And with the ingredients prepped before I jump into cooking, the recipe comes together in no time. And the stress is nearly non-existent. I also keep my meals for the next few weeks in glass Mason jars in the fridge. Seeing them lined up on the counter to cool before they go into the fridge with the relaxing environment carries with it a sense of accomplishment.
And this brings us back to the starting new, healthier habits surrounding our food choices. Now that we’ve cleaned out the old items, and made room and space for new and fresher ingredients to be rotated in and out of use, the new question is, how much food do we really need to keep on hand?
Evaluating Your Needs
This answer will be different for everyone. I know that my food needs are different from a family of five’s. But where do we draw the line on what is enough? For me, a goal of having enough staple ingredients for a month’s worth of staple recipes is optimal. This way, my food stores stay fresh and I can incorporate new recipes into my meal plan as I see fit. Also I’m not holding onto items I don’t need because I’m afraid that if I don’t have them, something terrible will happen.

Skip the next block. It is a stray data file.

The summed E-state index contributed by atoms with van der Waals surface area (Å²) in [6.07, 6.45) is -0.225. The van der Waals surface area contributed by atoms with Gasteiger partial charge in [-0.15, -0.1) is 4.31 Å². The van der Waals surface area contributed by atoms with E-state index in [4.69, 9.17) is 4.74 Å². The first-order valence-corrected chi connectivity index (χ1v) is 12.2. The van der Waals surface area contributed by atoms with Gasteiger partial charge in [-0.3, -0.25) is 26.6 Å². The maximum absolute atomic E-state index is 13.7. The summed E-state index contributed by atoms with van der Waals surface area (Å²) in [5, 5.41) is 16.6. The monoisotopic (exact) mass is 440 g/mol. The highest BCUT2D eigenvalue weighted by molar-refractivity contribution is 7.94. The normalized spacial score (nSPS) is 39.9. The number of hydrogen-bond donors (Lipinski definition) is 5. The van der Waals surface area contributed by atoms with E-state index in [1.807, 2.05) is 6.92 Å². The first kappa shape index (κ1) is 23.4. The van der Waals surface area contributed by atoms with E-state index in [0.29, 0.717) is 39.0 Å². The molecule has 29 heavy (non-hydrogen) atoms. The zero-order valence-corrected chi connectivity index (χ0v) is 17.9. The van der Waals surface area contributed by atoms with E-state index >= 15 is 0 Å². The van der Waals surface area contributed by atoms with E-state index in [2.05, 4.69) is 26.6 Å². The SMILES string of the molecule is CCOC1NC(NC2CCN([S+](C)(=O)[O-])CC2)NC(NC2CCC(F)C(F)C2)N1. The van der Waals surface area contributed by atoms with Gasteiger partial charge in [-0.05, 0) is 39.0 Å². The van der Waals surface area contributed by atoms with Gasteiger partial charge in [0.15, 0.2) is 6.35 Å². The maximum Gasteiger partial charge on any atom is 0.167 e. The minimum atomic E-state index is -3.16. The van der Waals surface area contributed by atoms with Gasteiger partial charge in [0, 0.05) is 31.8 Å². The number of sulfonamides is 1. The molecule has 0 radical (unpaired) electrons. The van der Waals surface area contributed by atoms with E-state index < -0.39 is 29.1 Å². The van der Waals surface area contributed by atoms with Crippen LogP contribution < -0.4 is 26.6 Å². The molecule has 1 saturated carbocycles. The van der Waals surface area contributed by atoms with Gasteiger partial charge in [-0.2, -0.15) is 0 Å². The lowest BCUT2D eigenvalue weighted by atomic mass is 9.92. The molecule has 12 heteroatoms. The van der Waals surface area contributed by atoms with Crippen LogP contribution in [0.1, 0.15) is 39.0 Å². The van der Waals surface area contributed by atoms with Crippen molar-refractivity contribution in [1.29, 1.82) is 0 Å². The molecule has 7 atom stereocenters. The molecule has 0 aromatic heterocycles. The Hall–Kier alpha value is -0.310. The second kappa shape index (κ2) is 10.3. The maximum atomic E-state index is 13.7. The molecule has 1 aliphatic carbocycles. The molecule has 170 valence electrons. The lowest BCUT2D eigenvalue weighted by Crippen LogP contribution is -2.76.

And that is the main goal. To take the fear and anxiety of preparing meals out of our food and the ways we nourish ourselves. It’s a little different if you’ve had negative experiences with and around food. But eating is so closely linked to our safety and well being. It’s hard not to feel overwhelmed if you don’t know what you’re doing. If you were left in the dark as I was, fumbling around trying to understand how to care for yourself without guidance, it can feel scary to go it alone.
I hope sorting through my pantry has been helpful to you in some way. If you have any comments or methods you use that you’ve found help you in the kitchen, I’d love to hear about them in the comments section below. And as always, peace, and thanks for reading : )
Image Credits: “Spice Management” by Sharon Drummond is licensed under CC BY-NC-SA 2.0